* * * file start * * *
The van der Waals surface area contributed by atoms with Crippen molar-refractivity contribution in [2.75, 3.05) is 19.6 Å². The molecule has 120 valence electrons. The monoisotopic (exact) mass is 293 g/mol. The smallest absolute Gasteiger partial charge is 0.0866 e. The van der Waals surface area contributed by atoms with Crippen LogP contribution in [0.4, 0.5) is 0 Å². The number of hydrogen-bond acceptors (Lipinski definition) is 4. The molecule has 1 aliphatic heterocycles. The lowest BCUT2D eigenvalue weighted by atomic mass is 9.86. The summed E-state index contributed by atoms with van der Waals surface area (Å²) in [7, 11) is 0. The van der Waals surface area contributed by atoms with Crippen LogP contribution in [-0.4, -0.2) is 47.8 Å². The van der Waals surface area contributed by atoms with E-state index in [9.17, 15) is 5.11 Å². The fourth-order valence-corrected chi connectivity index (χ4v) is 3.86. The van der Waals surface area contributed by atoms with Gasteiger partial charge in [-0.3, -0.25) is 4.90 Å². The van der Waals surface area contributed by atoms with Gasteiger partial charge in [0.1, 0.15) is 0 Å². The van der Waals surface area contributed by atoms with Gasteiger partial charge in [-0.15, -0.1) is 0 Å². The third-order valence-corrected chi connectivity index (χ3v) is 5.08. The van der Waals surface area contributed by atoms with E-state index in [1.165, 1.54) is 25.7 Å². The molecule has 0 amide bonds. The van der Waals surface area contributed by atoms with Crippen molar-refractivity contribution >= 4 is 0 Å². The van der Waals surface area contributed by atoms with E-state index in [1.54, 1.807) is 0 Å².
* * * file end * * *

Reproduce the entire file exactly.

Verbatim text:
The van der Waals surface area contributed by atoms with Crippen molar-refractivity contribution in [2.75, 3.05) is 19.6 Å². The molecule has 120 valence electrons. The monoisotopic (exact) mass is 293 g/mol. The smallest absolute Gasteiger partial charge is 0.0866 e. The van der Waals surface area contributed by atoms with Crippen LogP contribution in [0.4, 0.5) is 0 Å². The number of hydrogen-bond acceptors (Lipinski definition) is 4. The molecule has 1 aliphatic heterocycles. The lowest BCUT2D eigenvalue weighted by atomic mass is 9.86. The summed E-state index contributed by atoms with van der Waals surface area (Å²) in [7, 11) is 0. The van der Waals surface area contributed by atoms with Crippen LogP contribution in [-0.4, -0.2) is 47.8 Å². The van der Waals surface area contributed by atoms with E-state index in [9.17, 15) is 5.11 Å². The fourth-order valence-corrected chi connectivity index (χ4v) is 3.86. The van der Waals surface area contributed by atoms with Gasteiger partial charge in [-0.3, -0.25) is 4.90 Å². The van der Waals surface area contributed by atoms with Gasteiger partial charge in [0.1, 0.15) is 0 Å². The van der Waals surface area contributed by atoms with Gasteiger partial charge in [-0.15, -0.1) is 0 Å². The third-order valence-corrected chi connectivity index (χ3v) is 5.08. The van der Waals surface area contributed by atoms with E-state index in [1.165, 1.54) is 25.7 Å². The molecule has 0 amide bonds. The van der Waals surface area contributed by atoms with Crippen molar-refractivity contribution >= 4 is 0 Å². The van der Waals surface area contributed by atoms with E-state index in [1.54, 1.807) is 0 Å².